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Computer Makes March Madness Picks

Mar 22, 13 Computer Makes March Madness Picks

It is that time of the year that employers hate; winter is about to give way to spring and employees will soon take longer lunch breaks and summer vacations are around the corner. But there is something else happening as well. We’re now in the middle of March Madness, which will continue for the next few weeks until the final four teams head to Atlanta and take court at the Georgia Dome.

Even the President, who has faced a budget crisis and the sequester, had time to make his picks for the yearly NCAA Basketball Tournament, and the media found time to cover it as well.

“The commander-in-chief likes Louisville, Indiana, Ohio State and Florida to make it to Atlanta, with Baylor, Connecticut, Notre Dame and California advancing in the women’s bracket,” USA Today reported.

ESPN’s Sports Center unveiled all his picks.

President Obama isn’t alone in liking Florida either. Georgia Tech’s Logistic Regression/Markov Chain (LRMC), the college basketball ranking system designed to use only basic scoreboard data also predicted Florida to make the Final Four and actually go all the way.

This system utilizes Logistic Regression” and “Markov Chain,” which are the two primary mathematical techniques and these take in account just the basics, including the two teams, whose court they played on and the margin of victory.

Perhaps Obama had some computer-like insight as LRMC further called Louisville and Indiana. Of course, that’s pretty easy as both schools are seeded number one. Obama chose Ohio State while the computer program picked Gonzaga, which is seeded number one, compared to OSU’s second place seeding. For the record, Florida was also a second place seeding.

In other words both Obama and the program are betting on the likely winners. In this tournament that’s essentially hedging one’s bet. It is unlikely all four teams will actually make it to Atlanta; after all part of the Madness of this is that there are going to be some upsets. A reported 25 percent of all NCAA tournament games end up as upsets.

However, it is unlikely that one (or more) of the teams will go all the way to the Final Four.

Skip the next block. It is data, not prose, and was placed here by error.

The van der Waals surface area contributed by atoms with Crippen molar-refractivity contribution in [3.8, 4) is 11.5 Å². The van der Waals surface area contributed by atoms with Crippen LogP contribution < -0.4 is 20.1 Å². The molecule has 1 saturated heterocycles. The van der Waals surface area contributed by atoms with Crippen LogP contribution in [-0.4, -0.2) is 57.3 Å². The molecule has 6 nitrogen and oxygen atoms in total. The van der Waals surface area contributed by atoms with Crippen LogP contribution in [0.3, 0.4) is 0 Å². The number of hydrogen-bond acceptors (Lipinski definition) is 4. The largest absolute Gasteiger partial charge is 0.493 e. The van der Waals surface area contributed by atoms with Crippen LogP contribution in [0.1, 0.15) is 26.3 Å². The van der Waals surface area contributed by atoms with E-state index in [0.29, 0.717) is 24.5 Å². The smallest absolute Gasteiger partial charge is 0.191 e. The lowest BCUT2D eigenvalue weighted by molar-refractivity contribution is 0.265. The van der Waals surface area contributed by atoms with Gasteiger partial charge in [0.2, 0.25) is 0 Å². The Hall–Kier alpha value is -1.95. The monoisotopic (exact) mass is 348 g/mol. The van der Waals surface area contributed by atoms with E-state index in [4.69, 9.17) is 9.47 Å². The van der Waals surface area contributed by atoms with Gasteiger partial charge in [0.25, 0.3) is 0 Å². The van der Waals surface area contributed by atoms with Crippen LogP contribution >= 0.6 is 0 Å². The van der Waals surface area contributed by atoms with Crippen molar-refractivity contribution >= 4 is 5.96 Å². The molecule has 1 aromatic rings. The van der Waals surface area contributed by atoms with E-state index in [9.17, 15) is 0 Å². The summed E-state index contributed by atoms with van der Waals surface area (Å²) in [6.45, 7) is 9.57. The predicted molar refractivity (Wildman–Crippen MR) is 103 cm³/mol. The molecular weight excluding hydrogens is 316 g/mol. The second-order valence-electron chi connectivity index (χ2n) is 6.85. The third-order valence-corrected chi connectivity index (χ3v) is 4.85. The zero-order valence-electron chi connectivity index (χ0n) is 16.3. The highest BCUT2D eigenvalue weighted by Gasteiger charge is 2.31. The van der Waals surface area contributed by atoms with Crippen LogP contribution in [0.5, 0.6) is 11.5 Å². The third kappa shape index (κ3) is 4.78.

What makes this prediction by LRMC is that it is the first time in its 10 year history that a team that isn’t a number one seed has been called out to win the whole thing. However, given what Georgia Tech’s School of Industrial & Systems Engineering (ISyE) have put into the programming perhaps Florida simply deserved a higher spot in the seeding. Given that the LRMC remains one of the most accurate predictive ranking systems over the last 10 years, and has outperformed more than 80 others, including the NCAA’s Ratings Performance Index, there could be something to this.

It is the NCAA’s RPI that most experts now use to justify which teams should and should not get into the tournament and LRMC seems to outperform it.

“Our system combines the aspects of performance and strength of schedule by rewarding game performance differently according to the quality of each opponent,” said Professor Joel Sokol of Georgia Tech, whose research specialties include sports analytics and applied operations research, oversees the annual project. “Compared to something like RPI, LRMC is able to predict which team is better by taking the margins of victories and losses into account.”

The program goes a little further, dispelling some of the most popular myths about the tournament.

“The reason that you hear people say things like ‘Duke is one of the toughest home courts – it’s so hard to win there’ isn’t because of the court or the fans,” added Sokol. “It’s that Duke is usually such a good team. When you give them even a three- or four-point home court advantage on top of the skill advantage they usually have, it’s hard to overcome.”

Of course, as noted, the computer program is only predicting and not actually competing; it certainly can’t get past the human element, namely that humans can make mistakes and lose games they should otherwise win. This certainly explains IBM’s Watson super computer, which actually beat the top two Jeopardy! winners.

Image Credit: Photos.com

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About 

Peter Suciu is a freelance writer and has covered consumer electronics, technology, electronic entertainment and the fitness sports industry for more than 15 years. In that time his work has appeared in more than three dozen publications including Newsweek, PC Magazine and Wired. His work has also appeared on Forbes.com, Inc.com, Cnet.com, and Fortune.com. Peter is a regular writer for redOrbit.com.

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